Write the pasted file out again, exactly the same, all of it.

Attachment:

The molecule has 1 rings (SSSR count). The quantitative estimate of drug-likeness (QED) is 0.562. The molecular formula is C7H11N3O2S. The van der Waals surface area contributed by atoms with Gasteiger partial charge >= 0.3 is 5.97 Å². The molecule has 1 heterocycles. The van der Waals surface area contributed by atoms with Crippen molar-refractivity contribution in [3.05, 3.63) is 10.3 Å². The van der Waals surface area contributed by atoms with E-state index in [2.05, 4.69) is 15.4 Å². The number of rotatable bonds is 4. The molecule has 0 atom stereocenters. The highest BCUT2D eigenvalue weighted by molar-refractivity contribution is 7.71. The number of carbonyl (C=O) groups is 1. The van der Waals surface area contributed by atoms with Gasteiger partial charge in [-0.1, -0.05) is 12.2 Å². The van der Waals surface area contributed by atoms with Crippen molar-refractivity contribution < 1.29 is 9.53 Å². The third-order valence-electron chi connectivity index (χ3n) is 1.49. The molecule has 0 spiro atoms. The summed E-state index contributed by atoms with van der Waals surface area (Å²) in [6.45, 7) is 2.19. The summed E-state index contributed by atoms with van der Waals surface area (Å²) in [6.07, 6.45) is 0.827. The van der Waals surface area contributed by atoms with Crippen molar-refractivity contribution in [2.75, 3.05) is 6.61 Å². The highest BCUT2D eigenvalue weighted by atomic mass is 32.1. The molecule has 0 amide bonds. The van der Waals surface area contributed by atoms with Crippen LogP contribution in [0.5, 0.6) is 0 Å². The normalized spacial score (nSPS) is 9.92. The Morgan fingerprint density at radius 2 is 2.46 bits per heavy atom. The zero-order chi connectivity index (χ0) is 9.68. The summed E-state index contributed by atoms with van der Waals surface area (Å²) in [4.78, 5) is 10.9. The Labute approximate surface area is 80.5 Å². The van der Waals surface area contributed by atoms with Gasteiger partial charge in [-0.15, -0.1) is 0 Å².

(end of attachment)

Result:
The molecule has 1 rings (SSSR count). The quantitative estimate of drug-likeness (QED) is 0.562. The molecular formula is C7H11N3O2S. The van der Waals surface area contributed by atoms with Gasteiger partial charge >= 0.3 is 5.97 Å². The molecule has 1 heterocycles. The van der Waals surface area contributed by atoms with Crippen molar-refractivity contribution in [3.05, 3.63) is 10.3 Å². The van der Waals surface area contributed by atoms with E-state index in [2.05, 4.69) is 15.4 Å². The number of rotatable bonds is 4. The molecule has 0 atom stereocenters. The highest BCUT2D eigenvalue weighted by molar-refractivity contribution is 7.71. The number of carbonyl (C=O) groups is 1. The van der Waals surface area contributed by atoms with Gasteiger partial charge in [-0.1, -0.05) is 12.2 Å². The van der Waals surface area contributed by atoms with Crippen molar-refractivity contribution < 1.29 is 9.53 Å². The third-order valence-electron chi connectivity index (χ3n) is 1.49. The molecule has 0 spiro atoms. The summed E-state index contributed by atoms with van der Waals surface area (Å²) in [6.45, 7) is 2.19. The summed E-state index contributed by atoms with van der Waals surface area (Å²) in [6.07, 6.45) is 0.827. The van der Waals surface area contributed by atoms with Crippen molar-refractivity contribution in [2.75, 3.05) is 6.61 Å². The highest BCUT2D eigenvalue weighted by atomic mass is 32.1. The molecule has 0 amide bonds. The van der Waals surface area contributed by atoms with Crippen LogP contribution in [0.5, 0.6) is 0 Å². The normalized spacial score (nSPS) is 9.92. The Morgan fingerprint density at radius 2 is 2.46 bits per heavy atom. The zero-order chi connectivity index (χ0) is 9.68. The summed E-state index contributed by atoms with van der Waals surface area (Å²) in [4.78, 5) is 10.9. The Labute approximate surface area is 80.5 Å². The van der Waals surface area contributed by atoms with Gasteiger partial charge in [-0.15, -0.1) is 0 Å².